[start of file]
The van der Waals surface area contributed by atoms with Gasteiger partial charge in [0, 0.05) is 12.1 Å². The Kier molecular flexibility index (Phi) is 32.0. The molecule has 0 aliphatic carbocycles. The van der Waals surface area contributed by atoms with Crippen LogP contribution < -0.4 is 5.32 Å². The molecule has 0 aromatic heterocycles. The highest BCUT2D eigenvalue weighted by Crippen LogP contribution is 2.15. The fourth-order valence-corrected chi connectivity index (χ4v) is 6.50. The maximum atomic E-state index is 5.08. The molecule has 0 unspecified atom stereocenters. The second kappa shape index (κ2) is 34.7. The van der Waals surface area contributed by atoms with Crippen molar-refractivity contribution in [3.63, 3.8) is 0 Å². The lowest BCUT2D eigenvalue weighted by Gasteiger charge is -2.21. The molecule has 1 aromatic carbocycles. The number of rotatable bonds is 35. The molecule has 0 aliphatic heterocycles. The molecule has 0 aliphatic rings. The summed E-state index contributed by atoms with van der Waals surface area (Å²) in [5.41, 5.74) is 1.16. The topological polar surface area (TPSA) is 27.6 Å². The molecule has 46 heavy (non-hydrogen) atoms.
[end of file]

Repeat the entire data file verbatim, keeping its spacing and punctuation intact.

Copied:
The van der Waals surface area contributed by atoms with Gasteiger partial charge in [0, 0.05) is 12.1 Å². The Kier molecular flexibility index (Phi) is 32.0. The molecule has 0 aliphatic carbocycles. The van der Waals surface area contributed by atoms with Crippen LogP contribution < -0.4 is 5.32 Å². The molecule has 0 aromatic heterocycles. The highest BCUT2D eigenvalue weighted by Crippen LogP contribution is 2.15. The fourth-order valence-corrected chi connectivity index (χ4v) is 6.50. The maximum atomic E-state index is 5.08. The molecule has 0 unspecified atom stereocenters. The second kappa shape index (κ2) is 34.7. The van der Waals surface area contributed by atoms with Crippen molar-refractivity contribution in [3.63, 3.8) is 0 Å². The lowest BCUT2D eigenvalue weighted by Gasteiger charge is -2.21. The molecule has 1 aromatic carbocycles. The number of rotatable bonds is 35. The molecule has 0 aliphatic heterocycles. The molecule has 0 aliphatic rings. The summed E-state index contributed by atoms with van der Waals surface area (Å²) in [5.41, 5.74) is 1.16. The topological polar surface area (TPSA) is 27.6 Å². The molecule has 46 heavy (non-hydrogen) atoms.